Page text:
The history of Ravenna goes back to the year 402 A.D., when it was the captial of the Western Roman Empire. In 476 the empire collapsed and the city changed hands several times in the ensuing centuries. The city is perhaps best known for its early Christian and Byzantine mosaics in several of the churches and secular buildings here (of course secular had a different meaning when many of these buildings were built, since there was little separation between Church and state).
It is not quite as well-known a tourist destination of other cities in Italy, which means that the streets are not over-crowded with tourists. The main square of the city is a short walk from the train station, and has two columns in its center: one topped with St. Vitalis and the other with St. Apollonaris.
Ravenna is a popular cruise port for many cruises, not only for the city itself but also because it is the closest port to the city of Bologna, some 50 miles inland.
Among the Catholic places of interest in Ravenna are:
The Arian Baptistery (Battistero degli Ariani): small sixth-century baptistery with mosaic illustrating the baptism of Christ
Basilica of San Vitale: One of the biggest draws of the city due to its wonderful mosaics.
Mausoleum of Galla Placidia, The ceiling is a blue field of little gold stars, with a cross in the centre and symbols of the Evangelists at each corner. Pictorial mosaics on the walls include a lovely one of the Good Shepherd.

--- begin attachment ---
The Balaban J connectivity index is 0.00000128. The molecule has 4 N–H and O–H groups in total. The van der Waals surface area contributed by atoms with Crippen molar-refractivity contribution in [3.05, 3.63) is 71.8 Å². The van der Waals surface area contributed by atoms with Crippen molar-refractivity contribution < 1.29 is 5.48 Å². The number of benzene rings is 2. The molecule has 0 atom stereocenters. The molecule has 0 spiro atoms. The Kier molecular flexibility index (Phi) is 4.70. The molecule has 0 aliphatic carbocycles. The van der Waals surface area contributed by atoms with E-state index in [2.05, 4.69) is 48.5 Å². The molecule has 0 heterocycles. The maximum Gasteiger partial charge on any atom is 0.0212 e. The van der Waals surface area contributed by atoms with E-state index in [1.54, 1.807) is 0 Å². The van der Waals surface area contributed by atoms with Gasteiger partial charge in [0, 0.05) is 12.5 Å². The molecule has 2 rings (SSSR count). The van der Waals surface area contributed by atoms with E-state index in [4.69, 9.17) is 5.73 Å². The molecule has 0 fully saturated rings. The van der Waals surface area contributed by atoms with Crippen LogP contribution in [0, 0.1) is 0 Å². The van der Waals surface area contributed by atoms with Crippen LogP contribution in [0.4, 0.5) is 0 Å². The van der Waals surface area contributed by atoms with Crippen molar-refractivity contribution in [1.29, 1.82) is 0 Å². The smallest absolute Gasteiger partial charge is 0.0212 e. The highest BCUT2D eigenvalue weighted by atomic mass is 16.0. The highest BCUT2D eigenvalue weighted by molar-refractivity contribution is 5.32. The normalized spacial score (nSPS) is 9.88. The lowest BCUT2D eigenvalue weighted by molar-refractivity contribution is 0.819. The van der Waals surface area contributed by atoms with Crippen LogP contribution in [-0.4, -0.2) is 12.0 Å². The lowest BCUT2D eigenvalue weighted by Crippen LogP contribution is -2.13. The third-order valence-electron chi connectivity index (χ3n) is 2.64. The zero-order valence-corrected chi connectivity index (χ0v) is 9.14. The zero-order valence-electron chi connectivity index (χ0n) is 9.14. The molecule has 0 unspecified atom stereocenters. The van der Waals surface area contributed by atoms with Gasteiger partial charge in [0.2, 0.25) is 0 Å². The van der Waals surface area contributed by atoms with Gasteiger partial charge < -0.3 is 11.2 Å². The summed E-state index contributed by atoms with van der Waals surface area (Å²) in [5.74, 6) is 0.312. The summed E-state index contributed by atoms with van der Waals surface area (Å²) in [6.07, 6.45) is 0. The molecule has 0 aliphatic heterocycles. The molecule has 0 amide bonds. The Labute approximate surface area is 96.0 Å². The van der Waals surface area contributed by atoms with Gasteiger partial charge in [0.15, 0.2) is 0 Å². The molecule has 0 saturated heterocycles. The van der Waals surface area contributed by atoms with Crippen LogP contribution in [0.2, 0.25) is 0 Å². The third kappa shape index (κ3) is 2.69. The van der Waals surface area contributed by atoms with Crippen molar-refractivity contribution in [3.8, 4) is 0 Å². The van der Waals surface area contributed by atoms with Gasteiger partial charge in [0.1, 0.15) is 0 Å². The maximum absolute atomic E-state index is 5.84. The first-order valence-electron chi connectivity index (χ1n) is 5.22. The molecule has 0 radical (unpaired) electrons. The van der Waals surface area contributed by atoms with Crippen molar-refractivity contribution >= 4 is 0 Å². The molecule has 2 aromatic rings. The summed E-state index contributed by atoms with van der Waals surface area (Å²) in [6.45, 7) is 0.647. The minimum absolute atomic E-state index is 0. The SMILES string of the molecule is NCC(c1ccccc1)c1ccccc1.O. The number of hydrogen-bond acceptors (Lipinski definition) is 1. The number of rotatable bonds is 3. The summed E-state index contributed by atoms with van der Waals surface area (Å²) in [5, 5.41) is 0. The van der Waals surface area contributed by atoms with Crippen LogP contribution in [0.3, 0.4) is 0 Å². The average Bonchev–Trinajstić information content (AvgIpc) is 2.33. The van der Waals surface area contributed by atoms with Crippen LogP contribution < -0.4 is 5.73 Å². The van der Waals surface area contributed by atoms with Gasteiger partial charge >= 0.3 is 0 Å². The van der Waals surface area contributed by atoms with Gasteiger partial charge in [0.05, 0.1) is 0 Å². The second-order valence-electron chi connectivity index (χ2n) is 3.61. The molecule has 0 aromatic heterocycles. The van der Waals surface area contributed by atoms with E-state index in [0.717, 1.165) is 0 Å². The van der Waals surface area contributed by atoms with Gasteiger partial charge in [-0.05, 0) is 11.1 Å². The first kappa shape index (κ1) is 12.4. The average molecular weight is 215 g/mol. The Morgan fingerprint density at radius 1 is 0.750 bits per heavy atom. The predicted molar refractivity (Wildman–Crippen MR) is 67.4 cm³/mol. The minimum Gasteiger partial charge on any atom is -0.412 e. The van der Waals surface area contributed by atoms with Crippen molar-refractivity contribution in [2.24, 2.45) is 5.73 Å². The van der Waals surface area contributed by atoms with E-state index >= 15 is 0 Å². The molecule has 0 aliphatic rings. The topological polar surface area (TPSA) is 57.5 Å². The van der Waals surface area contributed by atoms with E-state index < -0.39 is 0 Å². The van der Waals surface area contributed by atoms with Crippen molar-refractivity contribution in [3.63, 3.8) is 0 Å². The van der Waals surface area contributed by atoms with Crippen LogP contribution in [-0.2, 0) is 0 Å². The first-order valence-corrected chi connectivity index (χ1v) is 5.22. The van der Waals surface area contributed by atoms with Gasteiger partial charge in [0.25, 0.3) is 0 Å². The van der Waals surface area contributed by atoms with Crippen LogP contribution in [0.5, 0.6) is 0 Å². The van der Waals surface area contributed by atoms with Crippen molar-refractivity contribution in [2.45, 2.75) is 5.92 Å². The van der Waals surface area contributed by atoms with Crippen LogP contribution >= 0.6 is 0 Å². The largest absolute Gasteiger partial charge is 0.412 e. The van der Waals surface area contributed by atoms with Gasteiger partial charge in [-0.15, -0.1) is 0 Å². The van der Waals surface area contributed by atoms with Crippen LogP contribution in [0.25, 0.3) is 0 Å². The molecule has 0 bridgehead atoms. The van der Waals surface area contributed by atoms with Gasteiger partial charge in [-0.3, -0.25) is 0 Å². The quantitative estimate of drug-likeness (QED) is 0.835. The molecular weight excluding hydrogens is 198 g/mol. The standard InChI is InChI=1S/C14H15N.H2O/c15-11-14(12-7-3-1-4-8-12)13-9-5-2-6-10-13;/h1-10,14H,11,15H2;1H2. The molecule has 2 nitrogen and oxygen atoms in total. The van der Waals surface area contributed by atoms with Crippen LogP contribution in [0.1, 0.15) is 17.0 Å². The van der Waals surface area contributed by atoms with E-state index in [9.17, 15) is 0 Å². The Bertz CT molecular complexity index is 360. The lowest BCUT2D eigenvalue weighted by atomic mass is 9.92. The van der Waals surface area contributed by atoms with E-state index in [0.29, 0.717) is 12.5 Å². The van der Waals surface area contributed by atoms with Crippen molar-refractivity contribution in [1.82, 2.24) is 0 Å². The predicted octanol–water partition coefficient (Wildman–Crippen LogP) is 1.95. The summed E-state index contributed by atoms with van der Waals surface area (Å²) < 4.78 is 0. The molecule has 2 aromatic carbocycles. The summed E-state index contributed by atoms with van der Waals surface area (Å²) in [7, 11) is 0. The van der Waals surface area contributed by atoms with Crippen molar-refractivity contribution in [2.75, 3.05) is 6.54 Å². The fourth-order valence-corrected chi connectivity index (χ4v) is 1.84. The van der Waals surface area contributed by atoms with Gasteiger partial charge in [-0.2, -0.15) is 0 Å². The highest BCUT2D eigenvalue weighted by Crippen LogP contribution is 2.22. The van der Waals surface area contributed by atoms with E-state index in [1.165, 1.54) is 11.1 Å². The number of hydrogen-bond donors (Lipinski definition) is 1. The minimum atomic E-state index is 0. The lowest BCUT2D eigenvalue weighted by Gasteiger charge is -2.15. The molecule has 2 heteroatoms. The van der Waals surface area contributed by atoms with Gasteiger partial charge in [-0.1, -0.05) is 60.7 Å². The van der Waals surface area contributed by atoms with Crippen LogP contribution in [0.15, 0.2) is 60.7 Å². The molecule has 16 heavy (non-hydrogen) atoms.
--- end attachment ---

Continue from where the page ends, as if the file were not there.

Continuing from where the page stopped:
Battistero Neoniano – this baptistery was built at the beginning of the fifth century and was renovated by a bishop called Neone fifty years later (hence the name). The building is octagonal and its interior is highly decorated with marbles, carvings and mosaics. The mosaic in the domed ceiling portrays the story of the baptism of Christ by John the Baptist.
Basilica di Sant’Apollinare Nuovo – this basilica houses some of the most reproduced of Ravenna’s mosaics. A mosaic frieze shows processions of martyrs and virgins leaving Ravenna – represented by the palace of Theodoric – and the port of Classe to pay tribute to Christ and the Madonna.
Cappella Arcivescovile, also called the Cappella di Sant’Andrea – closed for restoration at the time of writing, this chapel contains sixth-century mosaics.
Basilica di Sant’Apollinare Nuovo
Traveling to Ravenna:
Ravenna is located in the Emilia-Romagna region of Italy. Ravenna is about 50 miles east of Bologna, the nearest major city: there is an airport there and convenient train service from Bologna to Ravenna. Ravenna is only 5 miles from the Adriatic and the city center is connected to it by the Candiano canal. As mentioned, cruises often dock in Ravenna for those wishing to take excursions to Bologna.
You can get train schedules and buy tickets here.